pipe and tabor playing techniques
medieval Ars Nova rhythms
An explanation/development of part of the talk given by Doug
at The Taborers Society Annual Symposium, Gloucester, 2010
In the fourteenth century, French musicians developed a new set of musical concepts called Ars Nova with patterns based on the rhythms of poetry . This replaced the previous style which was even and unmeasured rhythm.
The poems had a standardised pattern of repeats of verses and a refrain, and the musical rhythmn followed this. Ars Nova brought a rhythmic freedom which allowed more variety, more expression and increased development of more musical forms. It has affected the development of musical structures that are felt up to the present time.
Three significant forms are:
a) rondeau in which refrains are repeated according to a set stylized pattern;
a form of verse also used in English poetry.
b) ballade which typically featured a prominent upper voice, which was texted
and two lower voices which may have been vocalised or performed with instruments.
c) virelai in which the overall musical structure is usually ABBA
reflecting the poetry in which the first and last sections have the same lyrics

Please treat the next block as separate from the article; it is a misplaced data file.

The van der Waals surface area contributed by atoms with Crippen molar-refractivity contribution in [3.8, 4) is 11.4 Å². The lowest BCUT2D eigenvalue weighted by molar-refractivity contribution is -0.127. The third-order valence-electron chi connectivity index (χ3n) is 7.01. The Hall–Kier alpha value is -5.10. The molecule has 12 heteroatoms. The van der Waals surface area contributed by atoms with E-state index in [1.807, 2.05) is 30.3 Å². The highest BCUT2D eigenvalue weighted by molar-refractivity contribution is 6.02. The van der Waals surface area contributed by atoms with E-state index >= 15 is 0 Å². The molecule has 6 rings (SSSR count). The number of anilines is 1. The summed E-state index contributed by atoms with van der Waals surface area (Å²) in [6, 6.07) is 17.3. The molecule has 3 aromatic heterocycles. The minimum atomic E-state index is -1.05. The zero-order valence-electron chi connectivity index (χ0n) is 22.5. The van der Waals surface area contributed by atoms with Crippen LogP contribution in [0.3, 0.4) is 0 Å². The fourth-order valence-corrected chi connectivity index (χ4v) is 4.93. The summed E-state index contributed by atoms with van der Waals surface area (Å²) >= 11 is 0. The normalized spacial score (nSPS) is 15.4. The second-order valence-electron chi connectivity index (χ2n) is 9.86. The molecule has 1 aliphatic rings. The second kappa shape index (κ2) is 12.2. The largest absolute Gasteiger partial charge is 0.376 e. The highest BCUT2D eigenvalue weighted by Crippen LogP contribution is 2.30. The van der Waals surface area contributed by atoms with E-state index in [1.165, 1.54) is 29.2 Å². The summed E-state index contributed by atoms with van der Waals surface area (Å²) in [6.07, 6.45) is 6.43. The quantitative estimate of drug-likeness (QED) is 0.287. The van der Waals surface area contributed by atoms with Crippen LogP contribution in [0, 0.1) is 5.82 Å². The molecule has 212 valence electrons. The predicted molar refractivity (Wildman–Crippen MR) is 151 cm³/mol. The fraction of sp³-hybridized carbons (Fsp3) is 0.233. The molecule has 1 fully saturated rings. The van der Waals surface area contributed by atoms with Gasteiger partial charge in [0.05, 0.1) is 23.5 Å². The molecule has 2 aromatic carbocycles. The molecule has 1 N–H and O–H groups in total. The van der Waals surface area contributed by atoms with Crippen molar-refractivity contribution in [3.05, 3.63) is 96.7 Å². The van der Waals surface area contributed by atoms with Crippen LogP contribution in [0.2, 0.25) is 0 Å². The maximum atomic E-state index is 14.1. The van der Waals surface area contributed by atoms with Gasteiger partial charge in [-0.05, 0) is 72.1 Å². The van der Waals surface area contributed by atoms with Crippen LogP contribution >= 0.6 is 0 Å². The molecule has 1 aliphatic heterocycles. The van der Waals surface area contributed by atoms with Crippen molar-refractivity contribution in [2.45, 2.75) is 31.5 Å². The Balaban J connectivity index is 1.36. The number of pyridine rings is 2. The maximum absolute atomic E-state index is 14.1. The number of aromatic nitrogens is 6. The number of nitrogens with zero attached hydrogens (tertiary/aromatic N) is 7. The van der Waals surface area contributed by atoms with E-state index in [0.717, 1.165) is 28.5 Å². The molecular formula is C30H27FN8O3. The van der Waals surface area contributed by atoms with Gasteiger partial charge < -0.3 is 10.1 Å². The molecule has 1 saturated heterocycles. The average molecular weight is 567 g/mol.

Doug explained that the pipe and tabor accompanied these songs in the 13th and 14th centuries.
The rhythmic system was devised in the last half of the 12th century and first explained in about 1260 in ' De mensurabili music' . There were six rhythmic modes. To enable a performer to recognize which of the six rhythmic modes was intended for a composition, or just one section of a composition, stereotyped combinations were developed. These indicated the patterns of long notes (longs) and short notes (breves).
Doug gave this example from the medieval treatises:
In practice the first mode was by far the most frequently used.
The fifth mode was used only in the lowest voice (or tenor); the sixth mode was most often found in an upper part.
These patterns are grouped together into phrases. A phrase length was called an ordo (plural ordines) and the end of each was signalled by a rest.
page from Roman de Fauvel
A treatise that illustrates the musical innovations of the Ars Nova is the 'Roman de Fauvel', a huge compilation of poetry and music published in 1310 and 1314. The poetry satirises abuses in the medieval church at all levels from the King downwards. The subject of the poem is a donkey named Fauvel. The name 'Fauvel' itself is a satire as each letter refers to one of the six vices of the age: flattery, avarice, wickedness, vanity, envy and cowardice.
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